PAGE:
4. Research should be conducted with integrity and transparency. For example, questions should be framed in a fully neutral way, and should not lead the respondent to answer in a certain way (like unintentionally leading respondents to agree with the researcher’s expectations).
  5. Independence of research should be maintained. A clear separation must be maintained between people conducting the research and those who are the subjects of it. Otherwise, conflicts of interest could compromise results. Where conflicts of interest cannot be avoided, they should be disclosed and managed.

For those interested in understanding more about these topics or seeking more detailed guidance on how to approach research relevant to corruption, in addition to the UNODC Manual, useful materials include:

Research packages

The rest of this Guide introduces the three research packages that can be employed to generate baseline data and formative insight. Each package focuses on information relevant to a point in time: The first to what has happened in the past; the second to what is happening “now;” and the third to what might happen in the future. To ensure anti-corruption actions are appropriately informed, all three packages should be undertaken as far as possible. For those with limited time or resources, however, not all methods listed for each package are compulsory. The comparative merit of each method is considered further in subsequent sections, while a summary is provided in Table 1:

Table 1. Summary of research packages



Points of insight

Relevant methods


Gain insight into what has happened in the past:

Characterizing the types of corruption that have been evident, their scale and role enabling/facilitating IWT.

Understanding past drivers for and normative pressures around corrupt acts, and the people that have engaged in them.

Identifying any actions undertaken to date to address corruption, what these achieved and why.

Overview of what type of, and how much, corruption has occurred, where, how, why, and with what impact.

Past public attitudes towards, and tolerance of, corruption behaviors, including data from the use of “hotlines,” and other mechanisms for reporting corruption and related issues.

Insight into what has been done to combat corruption behaviors before and what this achieved; success factors or lessons learned that can guide future efforts.

Secondary research:

Desk-based studies reviewing any relevant published reports or social research studies as well as news items.

Examples include specialist assessments (such as those conducted by EIA, OECD, World Bank, USAID, U4, UNODC) as well as regional Corruption Barometer reports, the Global Corruption Perception Index, news items, and/or relevant technical reports.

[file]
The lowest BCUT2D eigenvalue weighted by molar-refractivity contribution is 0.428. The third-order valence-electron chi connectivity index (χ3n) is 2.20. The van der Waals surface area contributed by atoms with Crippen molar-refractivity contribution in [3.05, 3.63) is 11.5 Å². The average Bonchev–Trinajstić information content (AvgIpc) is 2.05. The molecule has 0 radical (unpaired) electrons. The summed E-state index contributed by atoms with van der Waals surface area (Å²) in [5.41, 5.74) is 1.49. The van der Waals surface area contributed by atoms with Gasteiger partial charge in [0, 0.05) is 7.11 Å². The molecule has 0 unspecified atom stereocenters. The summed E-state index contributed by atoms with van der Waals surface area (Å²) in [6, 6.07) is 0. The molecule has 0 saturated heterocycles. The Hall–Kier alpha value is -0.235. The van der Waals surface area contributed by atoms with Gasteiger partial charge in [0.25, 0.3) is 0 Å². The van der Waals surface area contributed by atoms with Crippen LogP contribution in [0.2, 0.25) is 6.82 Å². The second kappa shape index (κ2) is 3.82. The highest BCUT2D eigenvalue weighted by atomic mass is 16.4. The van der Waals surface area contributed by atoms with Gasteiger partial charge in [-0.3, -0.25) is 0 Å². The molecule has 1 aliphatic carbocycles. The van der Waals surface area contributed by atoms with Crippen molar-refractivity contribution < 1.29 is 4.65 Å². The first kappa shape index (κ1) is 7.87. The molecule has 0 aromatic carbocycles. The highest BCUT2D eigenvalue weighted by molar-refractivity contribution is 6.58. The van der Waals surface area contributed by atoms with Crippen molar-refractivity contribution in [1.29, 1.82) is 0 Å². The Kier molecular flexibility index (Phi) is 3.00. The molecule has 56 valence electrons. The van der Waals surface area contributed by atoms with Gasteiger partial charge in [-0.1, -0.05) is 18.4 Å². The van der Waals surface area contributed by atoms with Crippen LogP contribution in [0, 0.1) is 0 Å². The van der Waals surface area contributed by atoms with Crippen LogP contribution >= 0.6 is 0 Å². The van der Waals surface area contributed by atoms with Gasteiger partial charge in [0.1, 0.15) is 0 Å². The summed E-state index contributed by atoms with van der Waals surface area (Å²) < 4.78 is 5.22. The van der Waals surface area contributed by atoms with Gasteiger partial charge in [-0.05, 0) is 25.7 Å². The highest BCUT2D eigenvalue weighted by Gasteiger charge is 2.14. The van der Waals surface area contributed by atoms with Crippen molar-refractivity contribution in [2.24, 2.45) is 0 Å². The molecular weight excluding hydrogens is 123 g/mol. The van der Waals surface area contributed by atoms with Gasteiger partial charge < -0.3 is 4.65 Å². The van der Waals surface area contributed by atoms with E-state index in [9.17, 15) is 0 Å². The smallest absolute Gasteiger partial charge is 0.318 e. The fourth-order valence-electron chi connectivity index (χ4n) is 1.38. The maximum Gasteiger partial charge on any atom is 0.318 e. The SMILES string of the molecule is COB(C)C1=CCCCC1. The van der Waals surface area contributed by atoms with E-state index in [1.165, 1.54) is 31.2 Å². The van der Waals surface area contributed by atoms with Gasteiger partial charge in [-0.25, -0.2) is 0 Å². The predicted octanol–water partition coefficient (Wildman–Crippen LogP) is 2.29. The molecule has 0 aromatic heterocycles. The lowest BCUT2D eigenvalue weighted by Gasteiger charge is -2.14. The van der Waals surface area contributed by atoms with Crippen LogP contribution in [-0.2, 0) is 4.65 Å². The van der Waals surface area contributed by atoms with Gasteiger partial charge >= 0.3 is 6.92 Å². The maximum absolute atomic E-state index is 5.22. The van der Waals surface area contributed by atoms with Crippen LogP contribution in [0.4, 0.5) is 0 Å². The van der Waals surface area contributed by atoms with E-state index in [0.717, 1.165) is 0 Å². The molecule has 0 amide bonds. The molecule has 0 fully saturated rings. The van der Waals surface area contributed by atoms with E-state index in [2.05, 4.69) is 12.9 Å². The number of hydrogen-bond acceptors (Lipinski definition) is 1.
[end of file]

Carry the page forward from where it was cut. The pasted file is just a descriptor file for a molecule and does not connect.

Gain insight into what is happening now:

What types of corruption are occurring now; by whom, where, why, how, to what extent, and for what purpose.

What corrupt actors ‘think,” ‘believe,” “feel,” and “do”; what influences them in the moment; whether their actions are opportunistic or deterministic; how their behaviors have been shaped or changed over time (Scharbatke-Church and Nash 2022).

Crystallize the specific corruption behavior and audience to target with SNBC activities.

Baseline of frequency of current behavior/prevalence amongst the target audience, and a statistically significant sample of society.

Drivers and facilitators of, and any barriers and benefits (as perceived by the target audience) for, “good” and “bad” behaviors.

Primary research:

Online surveys, focus groups, semi-structured interviews, vignettes.

Social listening techniques, critical discourse analysis, and potentially big data analysis.

Systematic observation / ethnographic techniques.

Context or situation analysis; behavioral journey mapping, solution scans.


Gain insight into what might happen in the future:

Pre-testing SNBC approaches, key visuals, and creative assets.

Ensure the strategies, tactics and approaches proposed resonate with, and will be influential with, the target audience.

Primary research:

Focus groups.

Pilot or demonstration projects with a sample of the target audience.

Package 1

The first research package provides insight into what has happened in the past and largely uses evidence gathered through previous analyses and published literature. Information may also be gleaned from previous attempts to address corruption behaviors and success factors or lessons learned.

The purpose of this package is to understand the historical context for corruption as well as the past prevailing norms and public attitudes surrounding corruption. Important contextual elements include:

  • facilitators (e.g., poor oversight of enforcement officers working at borders) and inhibitors (e.g., fully automated “e-permitting” systems which reduce the potential for document fraud),